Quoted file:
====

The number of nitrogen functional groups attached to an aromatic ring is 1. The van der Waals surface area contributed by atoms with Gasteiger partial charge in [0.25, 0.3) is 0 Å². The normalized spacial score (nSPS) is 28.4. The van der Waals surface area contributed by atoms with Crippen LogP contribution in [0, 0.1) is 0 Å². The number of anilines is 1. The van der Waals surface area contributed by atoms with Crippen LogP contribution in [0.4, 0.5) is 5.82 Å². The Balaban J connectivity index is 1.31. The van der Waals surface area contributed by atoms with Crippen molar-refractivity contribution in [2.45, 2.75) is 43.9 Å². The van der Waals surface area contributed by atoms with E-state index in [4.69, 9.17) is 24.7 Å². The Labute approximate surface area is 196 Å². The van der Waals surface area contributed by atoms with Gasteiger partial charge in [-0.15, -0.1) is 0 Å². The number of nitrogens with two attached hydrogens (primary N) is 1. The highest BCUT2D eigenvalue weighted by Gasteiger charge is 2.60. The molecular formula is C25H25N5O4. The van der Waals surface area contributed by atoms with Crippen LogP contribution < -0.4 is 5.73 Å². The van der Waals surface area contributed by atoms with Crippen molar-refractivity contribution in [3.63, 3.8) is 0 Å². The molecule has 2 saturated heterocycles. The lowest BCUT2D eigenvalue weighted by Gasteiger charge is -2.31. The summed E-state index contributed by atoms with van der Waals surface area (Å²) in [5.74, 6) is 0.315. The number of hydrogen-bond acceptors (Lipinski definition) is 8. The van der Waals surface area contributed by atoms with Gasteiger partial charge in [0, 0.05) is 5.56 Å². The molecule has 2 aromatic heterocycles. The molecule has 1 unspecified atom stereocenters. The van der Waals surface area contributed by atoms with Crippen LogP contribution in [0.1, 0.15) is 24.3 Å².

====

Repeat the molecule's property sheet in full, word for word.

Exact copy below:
The number of nitrogen functional groups attached to an aromatic ring is 1. The van der Waals surface area contributed by atoms with Gasteiger partial charge in [0.25, 0.3) is 0 Å². The normalized spacial score (nSPS) is 28.4. The van der Waals surface area contributed by atoms with Crippen LogP contribution in [0, 0.1) is 0 Å². The number of anilines is 1. The van der Waals surface area contributed by atoms with Crippen LogP contribution in [0.4, 0.5) is 5.82 Å². The Balaban J connectivity index is 1.31. The van der Waals surface area contributed by atoms with Crippen molar-refractivity contribution in [2.45, 2.75) is 43.9 Å². The van der Waals surface area contributed by atoms with E-state index in [4.69, 9.17) is 24.7 Å². The Labute approximate surface area is 196 Å². The van der Waals surface area contributed by atoms with Gasteiger partial charge in [-0.15, -0.1) is 0 Å². The number of nitrogens with two attached hydrogens (primary N) is 1. The highest BCUT2D eigenvalue weighted by Gasteiger charge is 2.60. The molecular formula is C25H25N5O4. The van der Waals surface area contributed by atoms with Crippen LogP contribution < -0.4 is 5.73 Å². The van der Waals surface area contributed by atoms with Crippen molar-refractivity contribution in [3.63, 3.8) is 0 Å². The molecule has 2 saturated heterocycles. The lowest BCUT2D eigenvalue weighted by Gasteiger charge is -2.31. The summed E-state index contributed by atoms with van der Waals surface area (Å²) in [5.74, 6) is 0.315. The number of hydrogen-bond acceptors (Lipinski definition) is 8. The van der Waals surface area contributed by atoms with Gasteiger partial charge in [0, 0.05) is 5.56 Å². The molecule has 2 aromatic heterocycles. The molecule has 1 unspecified atom stereocenters. The van der Waals surface area contributed by atoms with Crippen LogP contribution in [0.1, 0.15) is 24.3 Å².